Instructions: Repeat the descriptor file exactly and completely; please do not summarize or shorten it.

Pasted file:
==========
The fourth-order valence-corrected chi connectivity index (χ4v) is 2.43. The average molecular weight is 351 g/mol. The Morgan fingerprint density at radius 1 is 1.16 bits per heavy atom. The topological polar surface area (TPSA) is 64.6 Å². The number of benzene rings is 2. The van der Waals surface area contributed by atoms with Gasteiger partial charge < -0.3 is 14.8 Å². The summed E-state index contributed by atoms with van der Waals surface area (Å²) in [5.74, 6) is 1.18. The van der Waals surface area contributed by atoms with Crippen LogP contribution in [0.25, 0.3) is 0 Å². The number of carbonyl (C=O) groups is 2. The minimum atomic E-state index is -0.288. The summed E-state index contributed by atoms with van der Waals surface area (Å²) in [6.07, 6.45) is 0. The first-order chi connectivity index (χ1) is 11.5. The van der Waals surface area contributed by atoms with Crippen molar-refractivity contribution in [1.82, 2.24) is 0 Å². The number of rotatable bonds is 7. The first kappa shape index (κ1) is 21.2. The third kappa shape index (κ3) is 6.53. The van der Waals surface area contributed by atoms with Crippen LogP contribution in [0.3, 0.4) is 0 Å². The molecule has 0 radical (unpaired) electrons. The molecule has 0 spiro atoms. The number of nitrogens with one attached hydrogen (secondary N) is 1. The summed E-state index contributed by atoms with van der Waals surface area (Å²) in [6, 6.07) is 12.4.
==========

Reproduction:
The fourth-order valence-corrected chi connectivity index (χ4v) is 2.43. The average molecular weight is 351 g/mol. The Morgan fingerprint density at radius 1 is 1.16 bits per heavy atom. The topological polar surface area (TPSA) is 64.6 Å². The number of benzene rings is 2. The van der Waals surface area contributed by atoms with Gasteiger partial charge < -0.3 is 14.8 Å². The summed E-state index contributed by atoms with van der Waals surface area (Å²) in [5.74, 6) is 1.18. The van der Waals surface area contributed by atoms with Crippen LogP contribution in [0.25, 0.3) is 0 Å². The number of carbonyl (C=O) groups is 2. The minimum atomic E-state index is -0.288. The summed E-state index contributed by atoms with van der Waals surface area (Å²) in [6.07, 6.45) is 0. The first-order chi connectivity index (χ1) is 11.5. The van der Waals surface area contributed by atoms with Crippen molar-refractivity contribution in [1.82, 2.24) is 0 Å². The number of rotatable bonds is 7. The first kappa shape index (κ1) is 21.2. The third kappa shape index (κ3) is 6.53. The van der Waals surface area contributed by atoms with Crippen LogP contribution in [0.3, 0.4) is 0 Å². The molecule has 0 radical (unpaired) electrons. The molecule has 0 spiro atoms. The number of nitrogens with one attached hydrogen (secondary N) is 1. The summed E-state index contributed by atoms with van der Waals surface area (Å²) in [6, 6.07) is 12.4.